Publications from the AffiliateMarketIngtools of Sciences, Engineering, and Medicine provide objective and straightforward advice to decision makers and the public. This site includes We Treat You (HMD) publications released after 1998. A complete list of HMD’s publications from its establishment in 1970 to the present is available as a PDF.
Released: September 01, 2009
In the United States, 16.3 percent of children and adolescents between the ages of two and 19 are obese. The prevalence of obesity is so high that it may reduce the life expectancy of today’s generation of children and diminish the overall quality of their lives. Local governments can play a crucial role in creating environments that make it easier for children to eat healthy diets and move more. The 2009 report Local Government Actions to Prevent Childhood Obesity presents a menu of recommended action steps for local government officials to consider in their efforts to prevent childhood obesity in their community.
Released: June 25, 2009
In the United States, people living in low-income neighborhoods frequently do not have access to affordable healthy food venues, such as supermarkets. Instead, those living in “food deserts” must rely on convenience stores and small neighborhood stores that offer few, if any, healthy food choices, such as fruits and vegetables. The Institute of Medicine (IOM) and National Research Council (NRC) convened a two-day workshop on January 26-27, 2009, to provide input into a Congressionally-mandated food deserts study by the U.S. Department of Agriculture’s Economic Research Service. The workshop provided a forum in which to discuss the public health effects of food deserts.
Released: May 28, 2009
It has been nearly two decades since guidelines for how much weight a woman should gain during pregnancy were issued by the Institute of Medicine. In that time, more research has been conducted on the effects of weight gain in pregnancy on the health of both mother and baby. There have also been dramatic changes in the population of women having babies. Given these changes, the IOM’s 2009 report Weight Gain During Pregnancy: Reexamining the Guidelines examines weight gain during pregnancy from the perspective that factors that affect pregnancy begin before conception and continue through the first year after delivery.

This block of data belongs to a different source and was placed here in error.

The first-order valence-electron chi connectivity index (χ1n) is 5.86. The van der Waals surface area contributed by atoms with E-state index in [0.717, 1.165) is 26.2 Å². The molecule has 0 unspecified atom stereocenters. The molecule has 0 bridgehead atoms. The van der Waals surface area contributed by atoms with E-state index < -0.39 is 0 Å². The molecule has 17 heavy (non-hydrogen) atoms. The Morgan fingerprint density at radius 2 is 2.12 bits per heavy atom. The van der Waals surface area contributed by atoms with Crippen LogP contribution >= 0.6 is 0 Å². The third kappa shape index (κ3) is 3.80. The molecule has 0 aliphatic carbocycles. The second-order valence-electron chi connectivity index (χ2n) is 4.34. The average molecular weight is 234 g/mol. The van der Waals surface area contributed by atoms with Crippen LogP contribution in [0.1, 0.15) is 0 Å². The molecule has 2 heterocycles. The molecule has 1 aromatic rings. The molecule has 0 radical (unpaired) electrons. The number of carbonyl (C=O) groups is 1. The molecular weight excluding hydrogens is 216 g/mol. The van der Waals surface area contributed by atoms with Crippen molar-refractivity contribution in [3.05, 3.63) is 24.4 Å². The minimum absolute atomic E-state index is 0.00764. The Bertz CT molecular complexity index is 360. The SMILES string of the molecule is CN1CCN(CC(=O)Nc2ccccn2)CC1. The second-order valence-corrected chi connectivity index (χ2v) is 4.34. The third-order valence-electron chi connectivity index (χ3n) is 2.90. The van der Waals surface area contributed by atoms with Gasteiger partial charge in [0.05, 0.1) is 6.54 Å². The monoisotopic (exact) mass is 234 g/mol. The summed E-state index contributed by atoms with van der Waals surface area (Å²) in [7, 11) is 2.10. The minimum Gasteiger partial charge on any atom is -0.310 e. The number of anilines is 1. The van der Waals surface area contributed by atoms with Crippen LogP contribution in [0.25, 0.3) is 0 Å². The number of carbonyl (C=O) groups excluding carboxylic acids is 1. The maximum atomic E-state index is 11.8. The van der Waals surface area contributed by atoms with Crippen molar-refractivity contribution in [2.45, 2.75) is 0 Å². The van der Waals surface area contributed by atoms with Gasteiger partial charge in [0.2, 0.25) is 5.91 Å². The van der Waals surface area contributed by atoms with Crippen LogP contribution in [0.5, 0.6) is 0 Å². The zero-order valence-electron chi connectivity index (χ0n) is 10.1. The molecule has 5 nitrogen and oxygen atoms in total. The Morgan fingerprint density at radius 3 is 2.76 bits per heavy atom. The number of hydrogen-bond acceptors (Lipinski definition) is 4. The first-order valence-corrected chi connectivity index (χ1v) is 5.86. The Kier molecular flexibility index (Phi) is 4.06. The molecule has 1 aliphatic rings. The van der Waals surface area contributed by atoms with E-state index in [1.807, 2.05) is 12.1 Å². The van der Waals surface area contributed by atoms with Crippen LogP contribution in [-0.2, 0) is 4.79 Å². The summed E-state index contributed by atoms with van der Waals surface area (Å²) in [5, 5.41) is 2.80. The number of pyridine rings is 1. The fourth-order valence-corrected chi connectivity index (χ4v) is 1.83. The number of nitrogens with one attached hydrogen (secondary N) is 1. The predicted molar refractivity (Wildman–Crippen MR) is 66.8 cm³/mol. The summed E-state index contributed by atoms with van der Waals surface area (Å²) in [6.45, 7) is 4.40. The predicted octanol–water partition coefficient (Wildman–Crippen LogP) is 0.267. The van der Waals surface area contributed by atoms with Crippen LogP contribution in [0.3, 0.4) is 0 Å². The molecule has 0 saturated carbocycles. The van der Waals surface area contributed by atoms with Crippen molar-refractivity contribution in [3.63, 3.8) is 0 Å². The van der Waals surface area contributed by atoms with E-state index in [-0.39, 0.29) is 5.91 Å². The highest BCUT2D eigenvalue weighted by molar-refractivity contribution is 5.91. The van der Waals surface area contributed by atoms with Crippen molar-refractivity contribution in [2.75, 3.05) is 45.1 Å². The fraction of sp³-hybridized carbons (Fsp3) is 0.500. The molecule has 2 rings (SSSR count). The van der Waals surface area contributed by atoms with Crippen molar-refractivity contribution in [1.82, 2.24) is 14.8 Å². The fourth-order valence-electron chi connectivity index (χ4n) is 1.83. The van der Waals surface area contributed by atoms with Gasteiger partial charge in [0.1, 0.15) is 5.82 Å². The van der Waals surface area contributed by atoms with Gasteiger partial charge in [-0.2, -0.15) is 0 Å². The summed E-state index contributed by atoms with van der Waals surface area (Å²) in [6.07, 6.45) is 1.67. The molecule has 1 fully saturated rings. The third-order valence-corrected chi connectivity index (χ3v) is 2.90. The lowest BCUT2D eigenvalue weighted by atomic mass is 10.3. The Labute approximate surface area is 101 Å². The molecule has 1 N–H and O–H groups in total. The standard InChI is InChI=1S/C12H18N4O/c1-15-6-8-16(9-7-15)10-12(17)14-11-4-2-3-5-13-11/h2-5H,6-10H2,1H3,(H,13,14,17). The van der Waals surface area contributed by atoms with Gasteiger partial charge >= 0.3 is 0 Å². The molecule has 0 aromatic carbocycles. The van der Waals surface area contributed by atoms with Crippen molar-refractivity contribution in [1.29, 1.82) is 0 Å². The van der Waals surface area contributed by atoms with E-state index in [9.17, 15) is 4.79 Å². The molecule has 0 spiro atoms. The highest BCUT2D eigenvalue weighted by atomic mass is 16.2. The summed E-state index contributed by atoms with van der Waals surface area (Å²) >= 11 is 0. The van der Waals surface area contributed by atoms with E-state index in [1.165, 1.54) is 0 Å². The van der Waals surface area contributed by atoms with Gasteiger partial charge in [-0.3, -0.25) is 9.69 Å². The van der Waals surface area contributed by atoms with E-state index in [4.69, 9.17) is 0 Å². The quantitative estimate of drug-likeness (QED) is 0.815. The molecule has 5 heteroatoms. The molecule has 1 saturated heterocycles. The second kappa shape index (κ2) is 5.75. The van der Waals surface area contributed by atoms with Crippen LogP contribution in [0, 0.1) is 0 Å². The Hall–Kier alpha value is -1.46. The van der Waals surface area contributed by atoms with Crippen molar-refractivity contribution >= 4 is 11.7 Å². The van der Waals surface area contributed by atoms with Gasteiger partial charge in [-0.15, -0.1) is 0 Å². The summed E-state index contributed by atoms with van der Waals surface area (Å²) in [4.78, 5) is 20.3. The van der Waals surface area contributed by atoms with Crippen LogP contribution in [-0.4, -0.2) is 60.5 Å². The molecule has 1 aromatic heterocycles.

Released: April 22, 2009
Legal regulations and manufacturers’ monitoring practices have not been enough to prevent contamination of the national food supply and protect consumers from serious harm. In addressing food safety risks, regulators could perhaps better ensure the quality and safety of food by monitoring food production not just at a single point in production but all along the way, from farm to table. Recognizing the troubled state of food safety, the Institute of Medicine’s (IOM) Food Forum met in , DC, on September 9, 2008, to explore the management of food safety practices from the beginning of the supply chain to the marketplace.
Released: March 20, 2009